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Comparative Analysis of Secretome Profiles of Manganese(II)-Oxidizing Ascomycete Fungi

  • Carolyn A. Zeiner,

    Current Address: Department of Biology, Boston University, Boston, Massachusetts, United States of America

    Affiliation School of Engineering and Applied Sciences, Harvard University, Cambridge, Massachusetts, United States of America

  • Samuel O. Purvine,

    Affiliation Environmental Molecular Sciences Laboratory, Pacific Northwest National Laboratory, Richland, Washington, United States of America

  • Erika M. Zink,

    Affiliation Biological Sciences Laboratory, Pacific Northwest National Laboratory, Richland, Washington, United States of America

  • Ljiljana Paša-Tolić,

    Affiliation Environmental Molecular Sciences Laboratory, Pacific Northwest National Laboratory, Richland, Washington, United States of America

  • Dominique L. Chaput,

    Affiliation Department of Mineral Sciences, National Museum of Natural History, Smithsonian Institution, Washington, DC, United States of America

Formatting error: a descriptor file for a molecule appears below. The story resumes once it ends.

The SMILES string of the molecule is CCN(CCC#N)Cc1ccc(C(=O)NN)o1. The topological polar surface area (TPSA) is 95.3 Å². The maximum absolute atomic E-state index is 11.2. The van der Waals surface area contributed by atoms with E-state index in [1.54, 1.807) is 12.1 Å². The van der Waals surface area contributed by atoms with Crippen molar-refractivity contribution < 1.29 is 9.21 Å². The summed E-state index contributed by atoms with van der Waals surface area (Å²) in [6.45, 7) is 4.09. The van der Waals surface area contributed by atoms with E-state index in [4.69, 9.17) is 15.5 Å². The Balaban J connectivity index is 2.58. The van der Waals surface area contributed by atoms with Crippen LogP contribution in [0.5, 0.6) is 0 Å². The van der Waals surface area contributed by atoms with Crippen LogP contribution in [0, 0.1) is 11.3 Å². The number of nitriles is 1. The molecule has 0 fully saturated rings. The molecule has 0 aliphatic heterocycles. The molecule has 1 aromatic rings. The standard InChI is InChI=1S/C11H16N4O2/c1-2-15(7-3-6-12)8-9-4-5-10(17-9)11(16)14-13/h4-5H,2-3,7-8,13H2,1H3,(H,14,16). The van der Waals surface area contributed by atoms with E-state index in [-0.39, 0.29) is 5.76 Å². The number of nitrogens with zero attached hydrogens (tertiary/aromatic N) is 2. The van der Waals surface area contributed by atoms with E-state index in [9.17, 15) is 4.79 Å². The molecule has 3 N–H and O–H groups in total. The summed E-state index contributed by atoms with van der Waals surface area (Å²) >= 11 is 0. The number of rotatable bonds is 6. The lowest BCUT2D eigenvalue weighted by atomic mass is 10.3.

• Sajeet Haridas,

    Affiliation U.S. Department of Energy Joint Genome Institute, Walnut Creek, California, United States of America

  • Si Wu,

    Current Address: Department of Chemistry and Biochemistry, University of Oklahoma, Norman, Oklahoma, United States of America

    Affiliation Environmental Molecular Sciences Laboratory, Pacific Northwest National Laboratory, Richland, Washington, United States of America

  • Kurt LaButti,

    Affiliation U.S. Department of Energy Joint Genome Institute, Walnut Creek, California, United States of America

  • Igor V. Grigoriev,

    Affiliation U.S. Department of Energy Joint Genome Institute, Walnut Creek, California, United States of America

  • Bernard Henrissat,

    Affiliations Architecture et Fonction des Macromolécules Biologiques, UMR7257, Centre National de la Recherche Scientifique and Aix-Marseille Université, 13288 Marseille Cedex 9, France, Department of Biological Sciences, King Abdulaziz University, P.O. Box 80203, Jeddah, 21589, Saudi Arabia

  • Cara M. Santelli,

    Affiliation Department of Earth Sciences, University of Minnesota, Minneapolis, Minnesota, United States of America

  • Colleen M. Hansel

    Affiliation Department of Marine Chemistry and Geochemistry, Woods Hole Oceanographic Institution, Woods Hole, Massachusetts, United States of America